Starts March 27, 2014
Directed by: Shana Feste
Writing credits: Shana Feste, Joshua Safran
Cast: Gabriella Wilde, Alex Pettyfer, Bruce Greenwood
Length: 103 minutes
It is graduation day and David (Pettyfer), who is handsome but comes from a humble home, never got the chance to ask Jade out while they were still in school. Jade (Wilde) is beautiful and rich, but a loner since her brother died. When Jade and her family celebrate her graduation at the restaurant where David works as a valet parking attendant, they finally meet and begin dating. Jade is supposed to follow her father’s and dead brother’s path as a heart surgeon, something that Jade’s father (Greenwood) now sees threatened by the impulsive and seemingly violent David. When things start to become more serious between Jade and David, Jade’s father tries to keep them apart. When it becomes known that David has had some trouble with the law in the past, the young lover’s relationship falls on hard times.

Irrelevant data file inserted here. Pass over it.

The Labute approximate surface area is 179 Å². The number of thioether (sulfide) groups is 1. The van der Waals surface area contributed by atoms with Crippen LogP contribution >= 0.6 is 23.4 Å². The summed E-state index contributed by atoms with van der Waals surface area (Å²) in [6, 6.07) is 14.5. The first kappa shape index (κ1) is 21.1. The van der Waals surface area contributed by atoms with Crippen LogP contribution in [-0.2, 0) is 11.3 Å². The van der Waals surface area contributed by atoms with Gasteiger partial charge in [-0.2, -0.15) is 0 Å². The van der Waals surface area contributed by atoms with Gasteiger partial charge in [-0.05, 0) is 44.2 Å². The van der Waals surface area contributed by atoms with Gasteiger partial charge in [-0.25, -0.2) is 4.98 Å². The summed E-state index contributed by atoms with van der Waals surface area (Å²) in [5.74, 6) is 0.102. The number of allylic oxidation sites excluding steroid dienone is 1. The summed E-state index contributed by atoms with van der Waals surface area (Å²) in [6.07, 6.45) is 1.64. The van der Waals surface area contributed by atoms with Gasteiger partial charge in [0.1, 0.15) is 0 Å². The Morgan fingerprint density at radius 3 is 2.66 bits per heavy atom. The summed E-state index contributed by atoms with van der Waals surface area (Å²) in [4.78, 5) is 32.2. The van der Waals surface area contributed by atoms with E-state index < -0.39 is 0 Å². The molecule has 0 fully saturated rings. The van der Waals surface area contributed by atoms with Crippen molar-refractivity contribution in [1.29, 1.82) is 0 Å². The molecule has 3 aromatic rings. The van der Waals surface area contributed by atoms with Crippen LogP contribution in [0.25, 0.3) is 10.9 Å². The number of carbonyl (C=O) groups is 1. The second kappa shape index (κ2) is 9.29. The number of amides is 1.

This movie is loosely based on the novel of the same name by Scott Spencer and is also a white-washed remake of a film from 1981. You need to keep that in mind if you want to enjoy this movie for what it is: a romantic drama. While the novel and the film from 1981 deal with obsession accompanying first love, this newer version rather deals with the obstacles true love may come with. The question is, whether love can actually be endless, something that works on two levels in this movie. There is the obvious “star-crossed-lovers” theme. Also, there is the question of what happens “when you are loved and that love is taken from you”. Ultimately, the latter is the reason for the former topic never to go grow old. Sadly enough, it is the loss of love (not necessarily romantic) that often turns out to be true love’s biggest foe.
This movie doesn’t offer characters with a terrible depth. Yet, it was adorable to watch the abandon, passion and innocence of Jade’s and David’s love. It was also nice to see David bring life into Jade’s family. There is a bit of overwrought drama in this film, but the two lover’s sincerity did protect it from kitsch most of the time. Cynical people calling themselves realists may argue that movies like this are obsolete, since a love like this just doesn’t exist. That is true. Mostly, if you don’t let it. ( )